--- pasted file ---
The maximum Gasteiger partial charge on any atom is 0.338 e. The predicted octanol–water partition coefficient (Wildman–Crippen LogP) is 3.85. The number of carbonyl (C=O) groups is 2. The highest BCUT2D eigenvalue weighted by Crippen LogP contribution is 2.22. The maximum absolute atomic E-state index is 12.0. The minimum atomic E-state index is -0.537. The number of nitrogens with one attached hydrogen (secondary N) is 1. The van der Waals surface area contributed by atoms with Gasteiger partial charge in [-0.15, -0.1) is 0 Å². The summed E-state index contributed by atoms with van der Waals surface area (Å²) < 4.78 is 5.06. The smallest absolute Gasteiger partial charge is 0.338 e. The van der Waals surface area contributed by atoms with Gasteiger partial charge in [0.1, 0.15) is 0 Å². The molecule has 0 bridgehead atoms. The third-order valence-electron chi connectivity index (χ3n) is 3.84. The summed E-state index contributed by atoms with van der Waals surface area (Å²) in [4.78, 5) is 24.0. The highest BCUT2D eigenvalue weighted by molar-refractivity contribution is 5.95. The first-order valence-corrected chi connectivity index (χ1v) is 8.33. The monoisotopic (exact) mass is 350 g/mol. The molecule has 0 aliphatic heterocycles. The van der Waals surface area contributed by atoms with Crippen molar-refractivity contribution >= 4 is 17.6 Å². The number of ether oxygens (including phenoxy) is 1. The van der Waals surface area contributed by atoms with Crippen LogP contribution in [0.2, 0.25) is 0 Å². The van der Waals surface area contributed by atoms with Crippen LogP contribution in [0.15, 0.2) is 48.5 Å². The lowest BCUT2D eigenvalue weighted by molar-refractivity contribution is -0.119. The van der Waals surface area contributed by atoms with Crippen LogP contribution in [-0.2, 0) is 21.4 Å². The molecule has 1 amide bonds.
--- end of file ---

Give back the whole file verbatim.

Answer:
The maximum Gasteiger partial charge on any atom is 0.338 e. The predicted octanol–water partition coefficient (Wildman–Crippen LogP) is 3.85. The number of carbonyl (C=O) groups is 2. The highest BCUT2D eigenvalue weighted by Crippen LogP contribution is 2.22. The maximum absolute atomic E-state index is 12.0. The minimum atomic E-state index is -0.537. The number of nitrogens with one attached hydrogen (secondary N) is 1. The van der Waals surface area contributed by atoms with Gasteiger partial charge in [-0.15, -0.1) is 0 Å². The summed E-state index contributed by atoms with van der Waals surface area (Å²) < 4.78 is 5.06. The smallest absolute Gasteiger partial charge is 0.338 e. The van der Waals surface area contributed by atoms with Gasteiger partial charge in [0.1, 0.15) is 0 Å². The molecule has 0 bridgehead atoms. The third-order valence-electron chi connectivity index (χ3n) is 3.84. The summed E-state index contributed by atoms with van der Waals surface area (Å²) in [4.78, 5) is 24.0. The highest BCUT2D eigenvalue weighted by molar-refractivity contribution is 5.95. The first-order valence-corrected chi connectivity index (χ1v) is 8.33. The monoisotopic (exact) mass is 350 g/mol. The molecule has 0 aliphatic heterocycles. The van der Waals surface area contributed by atoms with Crippen molar-refractivity contribution >= 4 is 17.6 Å². The number of ether oxygens (including phenoxy) is 1. The van der Waals surface area contributed by atoms with Crippen LogP contribution in [0.2, 0.25) is 0 Å². The van der Waals surface area contributed by atoms with Crippen LogP contribution in [0.15, 0.2) is 48.5 Å². The lowest BCUT2D eigenvalue weighted by molar-refractivity contribution is -0.119. The van der Waals surface area contributed by atoms with Crippen LogP contribution in [-0.2, 0) is 21.4 Å². The molecule has 1 amide bonds.